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Phacomatosis pigmento-pigmentaria: Aberrant dermal melanocytosis and nevus spilus

  • Author(s): Wolf, Ronni;
  • Ruocco, Eleonora;
  • Baroni, Adone
  • et al.
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Phacomatosis pigmento-pigmentaria: Aberrant dermal melanocytosis and nevus spilus
Ronni Wolf MD1, Eleonora Ruocco MD PhD2, Adone Baroni MD PhD2
Dermatology Online Journal 17 (8): 9

1. Kaplan Medical Center, Rehovot, Israel. Associate Clinical Professor of Dermatology at the School of Medicine, Hebrew University and Hadassah Medical Center, Jerusalem, Israel
2. Department of Dermatology, 2nd University of Naples, Naples, Italy


Abstract

We present a dermal melanocytosis with superimposed nevus spilus on the arm of a 5-year-old boy. We recently introduced a new type of phacomatosis, which we termed "phacomatosis pigmentopigmentalis," that is analogous to phacomatosis pigmentokeratotica or pigmentovascularis, for describing the association of two pigmented nevi. The present case is an example of this type of phacomatosis, which now we prefer to define phacomatosis pigmento-pigmentaria according to the correct Latin terminology.



Case report


Figure 1Figure 2

A 5-year-old boy presented to our clinic with a congenital, well-demarcated, and homogeneous grayish-blue hyperpigmented macule measuring 10 x 5 cm on the right forearm. He was an only child and there was no history of parental consanguinity or of any remarkable hereditary disorders. Pregnancy and the postnatal period had been uncomplicated and the child was apparently healthy and well developed. A detailed dermatologic examination revealed the presence of a superimposed melanocytic nevus (Figure 1). Videodermoscopy showed a more superficial, diffuse and irregular brown pigmentation on a diffuse grayish-blue pigmentation background. In addition, a patchy, fine, and poorly circumscribed reticular pattern and many globular structures were present (Figure 2). Dermal melanocytosis with superimposed nevus spilus was diagnosed based on the history, clinical, and videodermoscopic data.


Figure 3Figure 4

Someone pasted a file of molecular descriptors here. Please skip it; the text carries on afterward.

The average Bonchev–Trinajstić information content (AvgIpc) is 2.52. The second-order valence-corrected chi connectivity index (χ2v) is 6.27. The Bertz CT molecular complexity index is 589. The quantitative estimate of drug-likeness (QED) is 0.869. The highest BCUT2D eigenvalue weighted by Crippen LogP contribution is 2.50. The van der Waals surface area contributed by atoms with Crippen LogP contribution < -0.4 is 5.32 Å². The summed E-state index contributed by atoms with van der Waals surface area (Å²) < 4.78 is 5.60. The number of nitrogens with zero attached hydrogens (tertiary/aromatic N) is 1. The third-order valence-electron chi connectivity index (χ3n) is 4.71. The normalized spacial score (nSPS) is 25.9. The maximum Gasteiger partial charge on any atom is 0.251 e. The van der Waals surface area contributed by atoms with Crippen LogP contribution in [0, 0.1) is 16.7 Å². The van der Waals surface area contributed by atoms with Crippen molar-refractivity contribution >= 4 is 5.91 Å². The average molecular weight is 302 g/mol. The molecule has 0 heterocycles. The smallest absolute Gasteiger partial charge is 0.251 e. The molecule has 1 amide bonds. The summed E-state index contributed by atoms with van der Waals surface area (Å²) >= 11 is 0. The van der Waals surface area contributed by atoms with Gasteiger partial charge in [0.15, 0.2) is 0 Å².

A biopsy performed later showed findings of lentigo simplex (pertaining to nevus spilus) in the epidermis and of dermal melanocytosis in the deep reticular dermis (Figures 3 and 4).


Discussion

The term "phacomatosis pigmentovascularis" (PPV) is used to describe the association of a vascular nevus with an extensive pigmentary nevus. PPV had originally been classified into four types and a fifth type was added later [1]. Happle [2] recently proposed a new classification of PPV, in which he condensed those five types into four, using three descriptive terms for three of the types and referring to the fourth type as "unclassifiable." In 1996, Happle et al [3] introduced another type of phacomatosis, "phacomatosis pigmentokeratotica," for describing the association of speckled-lentiginous nevus with organoid nevus and extracutaneous anomalies.

We [4] recently introduced another type of phacomatosis, which we termed "phacomatosis pigmentopigmentalis," which is analogous to phacomatosis pigmentokeratotica or pigmentovascularis, for describing the association of two pigmented nevi. The present case of an aberrant macule of dermal melanocytosis and a superimposed nevus spilus is an example of this type of phacomatosis, which now we prefer to define as phacomatosis pigmento-pigmentaria according to the correct Latin terminology. In fact, pigmentalis is not a Latin word. The two Latin adjectives concerning pigment (in Latin pigmentum) are pigmentatus, -a, -um (for something which has received pigment) and pigmentarius, -a, -um (for something that produces pigment).

References

1. Torrelo A, Zambrano A, Happle R. Cutis marmorata telangiectatica congenita and extensive mongolian spots: type 5 phacomatosis pigmentovascularis. Br J Dermatol 2003;148(2):342-345. [PubMed]

2. Happle R. Phacomatosis pigmentovascularis revisited and reclassified. Arch Dermatol 2005;141(3):385-388. [PubMed]

3. Happle R, Hoffmann R, Restano L, Caputo R, Tadini G. Phacomatosis pigmentokeratotica: a melanocytic-epidermal twin nevus syndrome. Am J Med Genet 1996;65(4):363-365. [PubMed]

4. Wolf R, Wolf D, Davidovici B. Phacomatosis pigmentopigmentalis: aberrant Mongolian spots and segmental cafe au lait macules. Pediatr Dermatol 2009;26(2):228-229. [PubMed]

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